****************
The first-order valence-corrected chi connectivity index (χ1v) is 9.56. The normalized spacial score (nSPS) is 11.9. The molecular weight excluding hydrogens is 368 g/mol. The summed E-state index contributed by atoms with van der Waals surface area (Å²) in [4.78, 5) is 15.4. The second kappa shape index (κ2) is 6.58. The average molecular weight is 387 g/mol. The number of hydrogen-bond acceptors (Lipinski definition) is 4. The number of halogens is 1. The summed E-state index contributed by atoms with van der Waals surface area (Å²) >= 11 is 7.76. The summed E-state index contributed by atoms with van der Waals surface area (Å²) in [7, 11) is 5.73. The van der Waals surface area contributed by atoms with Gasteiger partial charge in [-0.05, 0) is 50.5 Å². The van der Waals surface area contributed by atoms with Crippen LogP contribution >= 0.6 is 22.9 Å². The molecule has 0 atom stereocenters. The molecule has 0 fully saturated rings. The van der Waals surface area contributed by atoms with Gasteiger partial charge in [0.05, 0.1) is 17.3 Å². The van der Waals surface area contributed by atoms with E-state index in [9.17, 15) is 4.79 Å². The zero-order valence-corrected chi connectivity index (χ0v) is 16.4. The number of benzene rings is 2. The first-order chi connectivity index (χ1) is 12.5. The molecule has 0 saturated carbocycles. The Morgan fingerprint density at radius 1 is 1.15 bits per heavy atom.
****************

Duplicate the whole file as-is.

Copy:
The first-order valence-corrected chi connectivity index (χ1v) is 9.56. The normalized spacial score (nSPS) is 11.9. The molecular weight excluding hydrogens is 368 g/mol. The summed E-state index contributed by atoms with van der Waals surface area (Å²) in [4.78, 5) is 15.4. The second kappa shape index (κ2) is 6.58. The average molecular weight is 387 g/mol. The number of hydrogen-bond acceptors (Lipinski definition) is 4. The number of halogens is 1. The summed E-state index contributed by atoms with van der Waals surface area (Å²) >= 11 is 7.76. The summed E-state index contributed by atoms with van der Waals surface area (Å²) in [7, 11) is 5.73. The van der Waals surface area contributed by atoms with Gasteiger partial charge in [-0.05, 0) is 50.5 Å². The van der Waals surface area contributed by atoms with Crippen LogP contribution >= 0.6 is 22.9 Å². The molecule has 0 atom stereocenters. The molecule has 0 fully saturated rings. The van der Waals surface area contributed by atoms with Gasteiger partial charge in [0.05, 0.1) is 17.3 Å². The van der Waals surface area contributed by atoms with E-state index in [9.17, 15) is 4.79 Å². The zero-order valence-corrected chi connectivity index (χ0v) is 16.4. The number of benzene rings is 2. The first-order chi connectivity index (χ1) is 12.5. The molecule has 0 saturated carbocycles. The Morgan fingerprint density at radius 1 is 1.15 bits per heavy atom.